Last week, an addiction treatment bill was passed by Congress for the Comprehensive Addiction and Recovery Act. It boosted funding, but doctors in some states will not be required to check a database to flag patients who might be abusing the system, or “doctor shopping.” As has been widely reported on in the news in the past few months, opioid and other prescription drug abuse is a significant problem in the U.S., and one that must be addressed. The problem begins with the prescribers, and this bill could have been a great leap forward to curbing the issue.
The Comprehensive Addiction and Recovery Act
An older version of the act gives grants to states to run programs that create a collective database of people who are on prescription drugs, so that a patient may pop up in a physician’s computer as someone who may be getting the same script from multiple doctors, or that may be prescribed something that would dangerously interact with another drug that is being prescribed.
When the bill was passed to give more money to this effort, physicians lobbied against, saying that the process was a burden and that the program often didn’t give accurate information. As a result, the final bill will provide more money to the grant but there will be no requirement for doctors to check the databases, unless their particular state requires it.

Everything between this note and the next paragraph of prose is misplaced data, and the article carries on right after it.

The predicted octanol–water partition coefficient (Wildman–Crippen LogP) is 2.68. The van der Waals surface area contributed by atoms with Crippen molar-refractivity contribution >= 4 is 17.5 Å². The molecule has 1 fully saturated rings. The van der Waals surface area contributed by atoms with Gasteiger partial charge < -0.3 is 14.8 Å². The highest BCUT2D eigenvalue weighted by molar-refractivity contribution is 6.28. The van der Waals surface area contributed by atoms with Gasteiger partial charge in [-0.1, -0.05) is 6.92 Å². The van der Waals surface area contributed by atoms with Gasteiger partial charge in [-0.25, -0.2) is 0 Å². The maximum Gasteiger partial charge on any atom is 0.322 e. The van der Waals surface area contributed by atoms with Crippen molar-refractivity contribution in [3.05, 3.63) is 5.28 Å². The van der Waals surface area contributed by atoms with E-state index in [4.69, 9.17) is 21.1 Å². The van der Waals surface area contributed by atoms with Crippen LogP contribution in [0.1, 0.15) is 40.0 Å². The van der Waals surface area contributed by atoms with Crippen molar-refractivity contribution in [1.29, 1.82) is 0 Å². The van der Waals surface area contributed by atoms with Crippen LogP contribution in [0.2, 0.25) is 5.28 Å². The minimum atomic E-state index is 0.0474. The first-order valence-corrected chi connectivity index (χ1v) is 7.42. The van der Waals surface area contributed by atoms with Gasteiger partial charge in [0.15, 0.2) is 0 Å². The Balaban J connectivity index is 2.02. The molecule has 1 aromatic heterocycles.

The Tragic Opioid Addiction in America
In 2014, more than 18,000 people in the United States died from opioid overdoses, and a large chunk of them were prescription opiates. Drug addiction of this kind often happens innocently enough. A patient may go in to their doctor for routine surgery, and get a prescription for a painkiller, like Vicodin. They take the pills to reduce their pain but find themselves taking the rest of the bottle even once the pain has subsided, just because they like the feeling. Before they know it, the bottle is done and they need to seek more, so they may go to another doctor to complain about pain.
As time goes on this patient will need more and more Vicodin to get the same effect of the drug, so they may be visiting three different doctors in different towns to get the same prescription. At this point, the person is ingesting way more of the drug than they should be, and is in danger of an overdose from the Vicodin, especially if they mix it with other pills or alcohol.
An Addiction Treatment Bill That Could Have Saved Lives
Prescription Drug Monitoring Programs (PDMPs), are designed to prevent a situation like the one described from happening. It would make obtaining opioids much more difficult for the patient, and potentially curbing the addiction before it escalates to the point of no return.
For some reason, many doctors can’t seem to recognize the significance of the prescription drug epidemic in our nation. A big part of the solution lies in their hands, and the more awareness we can bring to the epidemic, the better. Hopefully one day soon we will all be working together to bring an end to the senseless addiction and overdose.